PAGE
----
Here’s the only Chozo she’s seen since adolescence, and Samus acts like she’d rather be anywhere else. I would expect someone in that position to let her guard down a bit and ask a few questions, maybe even crack a smile. But no, Samus Aran is Samus Aran: cold, emotionless, unfazed. I’ll admit, it was pretty cool to hear Samus speak to Quiet Robe in the Chozo language — another Metroid franchise first — but her lack of warmth for someone who is essentially extended family was completely baffling.

Further into the adventure, Metroid Dread rewrites a crucial piece of Samus’ history with the reveal that the Chozo DNA she was imbued with as a child came not only from Grey Voice, a member of the Thoha tribe, but a Mawkin as well. That’s right: Raven Beak is basically her bird dad.

Again, this elicits zero reaction from Samus. This is partly because the info is shared with the player during one of Metroid Dread’s many exposition dumps rather than a full-on cutscene, sure, but as with Quiet Robe’s death, it’s a moment in which you’d expect someone to react, to angrily deny the truth, something. And yet Samus doesn’t even flinch. She’s a cipher to a fault.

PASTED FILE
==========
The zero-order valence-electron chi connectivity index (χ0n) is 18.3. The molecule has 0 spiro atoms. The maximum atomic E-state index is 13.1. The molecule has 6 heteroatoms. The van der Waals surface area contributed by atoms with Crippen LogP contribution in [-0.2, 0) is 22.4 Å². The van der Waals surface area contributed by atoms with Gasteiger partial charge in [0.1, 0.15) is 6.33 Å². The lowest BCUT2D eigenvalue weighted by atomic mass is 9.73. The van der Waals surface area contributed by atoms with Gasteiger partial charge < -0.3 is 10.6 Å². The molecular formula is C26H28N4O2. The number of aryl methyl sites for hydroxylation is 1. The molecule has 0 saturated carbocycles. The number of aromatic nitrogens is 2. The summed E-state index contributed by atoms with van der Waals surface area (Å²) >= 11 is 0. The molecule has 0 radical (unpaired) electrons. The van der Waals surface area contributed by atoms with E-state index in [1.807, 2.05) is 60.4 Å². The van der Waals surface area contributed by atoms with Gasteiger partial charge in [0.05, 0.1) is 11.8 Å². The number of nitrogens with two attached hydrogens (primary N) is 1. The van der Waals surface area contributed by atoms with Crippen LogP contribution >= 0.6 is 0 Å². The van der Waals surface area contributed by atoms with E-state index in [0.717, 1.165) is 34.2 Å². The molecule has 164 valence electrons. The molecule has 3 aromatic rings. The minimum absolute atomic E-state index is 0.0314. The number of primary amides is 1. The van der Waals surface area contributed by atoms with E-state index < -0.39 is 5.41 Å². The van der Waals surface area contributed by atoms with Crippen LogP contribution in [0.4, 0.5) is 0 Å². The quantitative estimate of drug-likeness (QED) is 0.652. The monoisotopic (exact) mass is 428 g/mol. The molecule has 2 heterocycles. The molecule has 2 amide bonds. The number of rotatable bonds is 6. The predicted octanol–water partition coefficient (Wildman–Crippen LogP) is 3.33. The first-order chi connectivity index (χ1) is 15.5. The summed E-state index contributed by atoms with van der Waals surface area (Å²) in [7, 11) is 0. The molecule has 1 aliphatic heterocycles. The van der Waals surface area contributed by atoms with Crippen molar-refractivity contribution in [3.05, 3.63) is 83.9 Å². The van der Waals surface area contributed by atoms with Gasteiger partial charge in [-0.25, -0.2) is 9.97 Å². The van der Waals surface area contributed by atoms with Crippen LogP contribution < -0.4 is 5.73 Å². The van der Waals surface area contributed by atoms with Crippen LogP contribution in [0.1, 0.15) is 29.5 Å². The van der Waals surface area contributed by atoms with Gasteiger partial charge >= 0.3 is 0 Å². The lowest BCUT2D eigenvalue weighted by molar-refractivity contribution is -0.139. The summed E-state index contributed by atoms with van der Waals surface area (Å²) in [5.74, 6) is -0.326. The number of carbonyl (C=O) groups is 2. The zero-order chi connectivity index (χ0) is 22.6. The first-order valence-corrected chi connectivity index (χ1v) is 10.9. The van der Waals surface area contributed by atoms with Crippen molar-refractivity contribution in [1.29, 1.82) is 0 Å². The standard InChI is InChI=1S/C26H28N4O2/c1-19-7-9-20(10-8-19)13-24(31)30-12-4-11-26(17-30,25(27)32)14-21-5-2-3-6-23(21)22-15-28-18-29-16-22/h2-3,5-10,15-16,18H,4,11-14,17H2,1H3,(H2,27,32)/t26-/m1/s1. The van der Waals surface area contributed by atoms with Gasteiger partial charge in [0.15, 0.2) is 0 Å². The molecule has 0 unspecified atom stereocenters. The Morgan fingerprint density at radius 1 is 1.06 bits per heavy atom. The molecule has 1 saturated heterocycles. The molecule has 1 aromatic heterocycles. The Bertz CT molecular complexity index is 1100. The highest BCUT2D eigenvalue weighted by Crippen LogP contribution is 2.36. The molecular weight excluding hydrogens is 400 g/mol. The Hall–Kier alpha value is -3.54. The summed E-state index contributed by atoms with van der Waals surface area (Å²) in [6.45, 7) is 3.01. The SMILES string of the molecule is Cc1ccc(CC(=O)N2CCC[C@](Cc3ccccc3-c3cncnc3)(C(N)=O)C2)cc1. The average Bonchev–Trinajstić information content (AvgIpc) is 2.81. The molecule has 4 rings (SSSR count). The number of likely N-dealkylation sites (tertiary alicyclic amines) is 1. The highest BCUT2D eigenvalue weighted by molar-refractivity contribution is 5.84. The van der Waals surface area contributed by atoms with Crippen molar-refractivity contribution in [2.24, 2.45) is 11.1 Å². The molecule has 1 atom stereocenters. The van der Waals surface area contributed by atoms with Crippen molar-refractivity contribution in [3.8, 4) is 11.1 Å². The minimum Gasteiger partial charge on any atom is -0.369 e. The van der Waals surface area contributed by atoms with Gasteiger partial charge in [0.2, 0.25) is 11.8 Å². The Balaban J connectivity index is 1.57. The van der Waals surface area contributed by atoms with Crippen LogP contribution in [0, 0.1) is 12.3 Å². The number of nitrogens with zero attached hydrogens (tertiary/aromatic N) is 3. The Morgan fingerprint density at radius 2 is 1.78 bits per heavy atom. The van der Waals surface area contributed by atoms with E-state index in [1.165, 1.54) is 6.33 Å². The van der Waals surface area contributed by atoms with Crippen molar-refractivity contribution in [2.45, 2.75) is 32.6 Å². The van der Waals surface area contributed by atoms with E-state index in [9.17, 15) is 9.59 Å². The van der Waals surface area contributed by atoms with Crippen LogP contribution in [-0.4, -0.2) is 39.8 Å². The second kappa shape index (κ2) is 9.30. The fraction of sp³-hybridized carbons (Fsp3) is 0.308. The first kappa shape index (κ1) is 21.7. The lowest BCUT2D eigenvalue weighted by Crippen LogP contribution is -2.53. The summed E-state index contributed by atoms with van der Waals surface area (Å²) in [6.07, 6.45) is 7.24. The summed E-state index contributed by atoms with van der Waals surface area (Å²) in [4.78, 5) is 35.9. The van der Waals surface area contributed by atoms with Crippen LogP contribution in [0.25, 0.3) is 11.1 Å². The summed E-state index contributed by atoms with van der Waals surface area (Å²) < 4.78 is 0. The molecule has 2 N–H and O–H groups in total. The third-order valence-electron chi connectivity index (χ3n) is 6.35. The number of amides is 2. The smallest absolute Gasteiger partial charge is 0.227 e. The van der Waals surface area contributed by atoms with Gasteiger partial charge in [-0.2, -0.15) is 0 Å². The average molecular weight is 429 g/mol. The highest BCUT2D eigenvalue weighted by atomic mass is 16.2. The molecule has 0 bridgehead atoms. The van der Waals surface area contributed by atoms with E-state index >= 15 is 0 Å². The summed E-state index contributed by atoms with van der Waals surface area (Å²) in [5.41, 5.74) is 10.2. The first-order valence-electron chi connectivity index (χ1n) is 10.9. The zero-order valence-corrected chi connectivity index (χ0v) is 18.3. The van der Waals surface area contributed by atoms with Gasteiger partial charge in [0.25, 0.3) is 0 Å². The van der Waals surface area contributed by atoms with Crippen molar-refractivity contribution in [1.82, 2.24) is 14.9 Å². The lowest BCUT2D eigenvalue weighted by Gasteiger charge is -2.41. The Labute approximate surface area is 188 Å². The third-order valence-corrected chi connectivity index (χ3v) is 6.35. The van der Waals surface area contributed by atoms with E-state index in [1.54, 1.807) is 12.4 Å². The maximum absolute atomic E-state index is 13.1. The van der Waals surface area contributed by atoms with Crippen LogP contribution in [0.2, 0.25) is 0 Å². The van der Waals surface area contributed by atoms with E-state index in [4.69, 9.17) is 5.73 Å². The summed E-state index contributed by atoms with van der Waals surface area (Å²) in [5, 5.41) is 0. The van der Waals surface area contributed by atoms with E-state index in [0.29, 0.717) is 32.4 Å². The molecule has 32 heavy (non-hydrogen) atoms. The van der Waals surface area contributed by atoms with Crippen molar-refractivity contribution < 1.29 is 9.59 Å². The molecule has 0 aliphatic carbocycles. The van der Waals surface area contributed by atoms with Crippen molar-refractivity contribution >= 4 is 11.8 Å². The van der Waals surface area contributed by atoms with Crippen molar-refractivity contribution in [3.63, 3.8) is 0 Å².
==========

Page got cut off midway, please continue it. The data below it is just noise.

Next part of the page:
Samus is such a stereotypical badass in Metroid Dread that she doesn’t even drop the act during loading screens. While transitioning from area to area, the game treats you to these moody little scenes of Samus riding an elevator or standing in a train car or floating through space as she teleports. They’re really cool the first few times, but watching Samus stand motionless for several minutes, not even fidgeting or checking her weapons, just ends up being awkwardly funny.

This is the part of the story where I get dangerously close to complimenting Metroid: Other M, so steel yourself.